Rotavirus is the most common virus that causes acute gastroenteritis, with the hallmark symptoms of severe diarrhea, vomiting, abdominal pain, and fever. This viral infection is very easily transmitted from person-to-person (especially from child-to-child) and is responsible for outbreaks mostly in winter and spring. The World Health Organization estimates that nearly a half-million children worldwide died from rotavirus infections in 2008. Most of these deaths occurred in poor, undeveloped and developing countries where sanitation, nutrition, and access to vaccines are worse than in developed ones.

But rotavirus can surely kill young children regardless of where they live. Yes, the immune system is healthier in a well-nourished child, so the better-fed stand a better chance of surviving an infection than a child who is malnourished. But the biggest difference is that almost all children in the U.S. receive one of two approved rotavirus vaccines — except, of course, those children of zealous, vaccine-refusing parents, or children with a medical contraindication that unfortunately prevents them from receiving this live vaccine. A new study confirms what we’ve already seen in daily pediatric practice: Both vaccines are extremely effective in preventing severe episodes of rotavirus infection, making universal rotavirus vaccination “a resounding success” in this country, according to Robert Preidt:

A team led by Dr. Eyal Leshem of the U.S. Centers for Disease Control and Prevention reports a big drop in the number of young children hospitalized with gastroenteritis since routine immunization against rotavirus was launched in 2006.

“Rotavirus is the most common cause of severe acute gastroenteritis — vomiting and severe diarrhea — among children across the world,” said one expert, Dr. Roya Samuels, a pediatrician at Cohen Children’s Hospital of New York in New Hyde Park.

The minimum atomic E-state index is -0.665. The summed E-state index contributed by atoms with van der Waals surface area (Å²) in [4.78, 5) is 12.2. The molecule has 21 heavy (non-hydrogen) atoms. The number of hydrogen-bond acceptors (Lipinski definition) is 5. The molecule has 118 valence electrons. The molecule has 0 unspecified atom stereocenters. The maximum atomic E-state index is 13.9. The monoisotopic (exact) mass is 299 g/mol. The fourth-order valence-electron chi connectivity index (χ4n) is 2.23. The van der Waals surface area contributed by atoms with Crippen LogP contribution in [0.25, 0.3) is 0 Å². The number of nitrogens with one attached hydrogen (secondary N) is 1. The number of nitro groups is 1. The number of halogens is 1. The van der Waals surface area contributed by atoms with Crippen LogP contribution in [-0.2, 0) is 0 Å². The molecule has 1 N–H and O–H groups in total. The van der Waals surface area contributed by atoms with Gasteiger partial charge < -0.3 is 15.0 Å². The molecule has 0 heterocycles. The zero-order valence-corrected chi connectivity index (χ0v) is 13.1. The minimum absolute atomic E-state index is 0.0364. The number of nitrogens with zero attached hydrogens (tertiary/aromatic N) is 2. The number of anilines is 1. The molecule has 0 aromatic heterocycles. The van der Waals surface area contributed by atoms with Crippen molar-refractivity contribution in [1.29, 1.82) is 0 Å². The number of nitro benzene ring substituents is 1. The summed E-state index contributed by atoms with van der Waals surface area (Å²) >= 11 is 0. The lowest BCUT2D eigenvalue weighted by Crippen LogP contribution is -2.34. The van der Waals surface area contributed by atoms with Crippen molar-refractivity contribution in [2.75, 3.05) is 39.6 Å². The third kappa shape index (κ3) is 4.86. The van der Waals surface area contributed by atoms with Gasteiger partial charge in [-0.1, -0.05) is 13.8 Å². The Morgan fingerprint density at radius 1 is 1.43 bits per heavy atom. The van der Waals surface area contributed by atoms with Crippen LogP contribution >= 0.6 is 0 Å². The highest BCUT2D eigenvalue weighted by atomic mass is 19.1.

But two vaccines — Rotateq and Rotatrix — can prevent up to 87 percent of all rotavirus illnesses occurring during a baby’s first year, said Samuels, who was not involved in the new study.


Rotavirus vaccines are given to young infants orally; there is no pain involved in their administration. And, as we see from this study, they are highly effective in preventing infections and saving lives. Indeed, the vaccine has rotavirus “on the run.”

There are three myths regarding the rotavirus vaccine that false experts promote in their opposition to immunizing children. The first says that rotavirus is a mild infection that “we all” get and survive. The second is that it’s better to get the infection “naturally” rather than from a man-made vaccine. In both cases, these false experts conclude, vaccination is not needed. The third myth is that the vaccine is dangerous and that natural infection is not.

All three myths are easily debunked by looking at the clinical experience over the last decade and comparing it to the pre-vaccine years, reflected in studies such as the one discussed above. There was a time not long ago when “we all” didn’t survive the vomiting, diarrhea, and dehydration associated with rotavirus infection. There is no evidence that children in the United States are healthier and better nourished today than a generation or two ago. Saying that getting rotavirus (or any vaccine-preventable illness) is better than getting the vaccine is wishful thinking. It’s like saying, “Whatever doesn’t kill you makes you stronger,” which is a dangerous (and false) oversimplification. Finally, peer-reviewed scientific research and the clinical experience of administering millions of doses of rotavirus vaccine over the past decade indicate that both rotavirus vaccines are safe, not dangerous.

That last myth has things backwards. We should never forget how dangerous rotavirus infection can be, and how safely and effectively it can be prevented.